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Ever ride in Tibet?
I know there are a couple folks on here that live in China, and many others who get around in their travels. Tell me, have you ever ridden in Tibet? Where did you ride? How were the people there? Did you have any accidents that required medical attention? Where did you stay? Did you use a trailer or saddlebags? What time of year were you there / how was the weather? What did you do for food? Are there certain areas to stay away from? Where did you fly into -- New Delhi / Bangledesh / Kathmandu /other? What are the security risks?
I'm guessing the terrain is harsh, but not as bad as I've seen in Afghanistan, since there are some grasslands in Tibet. I know the mountains are legendery and expect a great deal of climbing on rocky roads. I expect living conditions to be similar again to the nomadic people I've seen in Afghanistan, with some small mud hut or rock-hewn villages.
Just trying to get an idea of the area, so I appreciate your informative feedback. Feel free to PM or email me at email@example.com with your response.
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Charles: I've not yet ridden in Tibet, but I have some acquaintances that have. Its a big place, but it can essentially be divided into the "plateau" and the "valley". The valley stretches from Lhasa to the Sichuan-Yunnan border (west to east). The plateau is north of that area and goes up into Gansu, Qinghai and Xinjiang provinces.
Originally Posted by k2biker
One friend of mine rode the plateau from Ningxi to Lhasa, which parallels the new passenger rail line. The plateau is high getting over 5000 meters at points. He said it was extremely boring. The stretch from Lhasa through Linzhe to Markham and the Sichuan-Yunnan border is lower, relatively speaking and generally has milder weather. In general, you'll probably want to pedal in summer or early fall.
I guess you plan to pedal from place to place, that is being mainly a road-biker on fat tires? The authorities do apply travel restrictions to foreigners but lately its been much laxer. My friend got caught by the security people camping along the road but they just took him to a guest house and made him stay there overnight. Used to be you'd get your bike confiscated and put on a bus to Lhasa. There are checkpoints on the roads so some people plan ahead and pedal through these known spots around 3 am when the guards are all sleeping. Regardless, you should get an entry permit. If you don't reside in China, you should consider entering from Khatmandu and going to Lhasa - its easier to get the entry permit. But, a lot of people just don't bother anymore.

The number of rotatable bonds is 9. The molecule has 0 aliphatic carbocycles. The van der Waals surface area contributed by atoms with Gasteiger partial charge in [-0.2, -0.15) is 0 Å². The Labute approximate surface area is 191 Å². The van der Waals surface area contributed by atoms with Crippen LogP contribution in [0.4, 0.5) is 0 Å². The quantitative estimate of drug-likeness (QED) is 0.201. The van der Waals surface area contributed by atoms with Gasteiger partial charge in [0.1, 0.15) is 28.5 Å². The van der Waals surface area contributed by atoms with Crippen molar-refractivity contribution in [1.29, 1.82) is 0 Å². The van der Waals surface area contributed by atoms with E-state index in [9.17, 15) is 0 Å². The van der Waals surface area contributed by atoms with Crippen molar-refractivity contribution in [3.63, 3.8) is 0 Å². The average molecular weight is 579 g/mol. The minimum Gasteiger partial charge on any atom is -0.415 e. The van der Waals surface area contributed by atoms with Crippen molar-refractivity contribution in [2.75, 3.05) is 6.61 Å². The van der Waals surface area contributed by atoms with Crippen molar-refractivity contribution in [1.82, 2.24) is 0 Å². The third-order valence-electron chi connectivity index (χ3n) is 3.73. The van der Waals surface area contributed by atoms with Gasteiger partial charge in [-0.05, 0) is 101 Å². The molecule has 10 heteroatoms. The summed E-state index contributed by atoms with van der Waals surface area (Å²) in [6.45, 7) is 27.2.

The detailed answers to your questions about safety, people, food, etc. depends on your route. Tibetan people are generally very friendly, but remote places you might encounter people who would request money from you :-( Most places you can find some guest house or stay at a monastery. A lot of people opt to just camp along the route.
As to terrain, well I divided it into the two parts I describe above. Suprisingly there are a lot of very dry places in Tibet due to the rain shadows caused by the very high mountains.
Actually, I think NW Yunnan is far superior MTB riding. From there you can make entry to Tibet as well.
BTW, no one in Tibet knows what the words "Tibet" and "Tibetan" mean. Tibet is actually Xi Zang (West Zang) and Tibetans are Zang people. Their ethnic distribution spills over in the east into Yunnan and Sichuan provinces (as well as Qinghai and Gansu).
Well, hope this is somewhat helpful. If you give me more details of where and what you want to ride, I can try to offer additional information.
I've been to Tibet about 7 times; lived in Lhasa for a year. Riding a bike there is...okay. There are much more beautiful places in other parts of China to ride.
Unfortunately, where I live in Chongqing, is NOT a good place to ride. I'm working on it though.
So, if you want to know more about specific places, please post here and I would be happy to help.
BTW, everything that OldHorse said is spot-on. He knows a lot for never having been!